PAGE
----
In its Judgment of 1 August 2019 in Fosen-Linjen AS, supported by Næringslivets Hovedorganisasjon (NHO) v AtB AS (E-7/18, Fosen-Linjen II), the EFTA Court has remarkably reversed its earlier position on the liability threshold for procurement damages claims, which it had previously established in its Judgment of 31 October 2017 in (E-16/16, Fosen-Linjen I ).
I had strongly criticised the original Fosen-Linjen I Judgment in this blog (here and here), at a seminar at the University of Bergen and, in extended detail, in A Sanchez-Graells, ‘You Can’t Be Serious: Critical Reflections on the Liability Threshold for Damages Claims for Breach of EU Public Procurement Law After the EFTA Court’s Fosen-Linjen Opinion' (2018) 1(1) Nordic Journal of European Law 1-23.
Therefore, I am truly glad to see this outcome of the Norwegian Supreme Court’s (creative) referral of the case to the EFTA Court for a second opinion.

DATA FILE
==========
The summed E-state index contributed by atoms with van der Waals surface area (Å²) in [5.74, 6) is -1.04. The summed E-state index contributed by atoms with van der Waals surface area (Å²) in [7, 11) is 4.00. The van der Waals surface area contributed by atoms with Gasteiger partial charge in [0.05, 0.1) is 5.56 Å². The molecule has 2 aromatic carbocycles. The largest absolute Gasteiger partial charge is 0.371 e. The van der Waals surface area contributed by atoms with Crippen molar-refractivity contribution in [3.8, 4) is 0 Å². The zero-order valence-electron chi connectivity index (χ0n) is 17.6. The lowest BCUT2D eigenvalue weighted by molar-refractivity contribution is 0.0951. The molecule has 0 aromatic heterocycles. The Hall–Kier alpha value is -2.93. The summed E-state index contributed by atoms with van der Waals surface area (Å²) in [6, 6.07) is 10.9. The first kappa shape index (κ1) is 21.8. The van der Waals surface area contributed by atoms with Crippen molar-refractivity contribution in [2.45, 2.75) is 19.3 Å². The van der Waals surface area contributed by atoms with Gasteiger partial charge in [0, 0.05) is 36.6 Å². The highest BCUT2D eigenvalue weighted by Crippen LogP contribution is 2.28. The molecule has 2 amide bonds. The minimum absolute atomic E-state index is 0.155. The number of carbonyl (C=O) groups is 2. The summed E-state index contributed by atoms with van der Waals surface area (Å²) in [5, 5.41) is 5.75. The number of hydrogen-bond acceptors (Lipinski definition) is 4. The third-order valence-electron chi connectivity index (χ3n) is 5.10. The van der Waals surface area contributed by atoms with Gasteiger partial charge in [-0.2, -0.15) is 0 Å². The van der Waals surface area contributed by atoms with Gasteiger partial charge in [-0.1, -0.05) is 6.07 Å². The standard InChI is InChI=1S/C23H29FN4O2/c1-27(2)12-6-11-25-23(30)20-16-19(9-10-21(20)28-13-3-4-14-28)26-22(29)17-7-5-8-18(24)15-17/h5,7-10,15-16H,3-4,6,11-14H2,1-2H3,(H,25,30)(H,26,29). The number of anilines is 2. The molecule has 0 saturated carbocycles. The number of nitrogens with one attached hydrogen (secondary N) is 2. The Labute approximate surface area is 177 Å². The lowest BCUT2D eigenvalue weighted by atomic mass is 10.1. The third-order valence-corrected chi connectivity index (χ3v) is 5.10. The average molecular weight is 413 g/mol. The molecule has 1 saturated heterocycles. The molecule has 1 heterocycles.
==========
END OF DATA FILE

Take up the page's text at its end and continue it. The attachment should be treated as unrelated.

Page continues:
It will be recalled that, in Fosen-Linjen I, the EFTA Court controversially found that
A simple breach of public procurement law is in itself sufficient to trigger the liability of the contracting authority to compensate the person harmed for the damage incurred, pursuant to Article 2(1)(c) of Directive 89/665/EEC, provided that the other conditions for the award of damages are met, including, in particular, the condition of a causal link (E-16/16, para 82).
In a 180-degree U-turn, in Fosen-Linjen II, the EFTA Court has now rather established that
... Article 2(1)(c) of the Remedies Directive does not require that any breach of the rules governing public procurement in itself is sufficient to award damages for the loss of profit to persons harmed by an infringement of EEA public procurement rules (E-7/18, para 121).
To be sure, this reversal is likely to generate further commentary (we are thinking of a special issue to collect some different views, so stay tuned) but my hot take is that with the Fosen-Linjen II Judgment, the EFTA Court has corrected the excesses of the earlier Fosen-Linjen I approach and (re)aligned EEA with EU law in the area of liability in damages for breaches of public procurement law.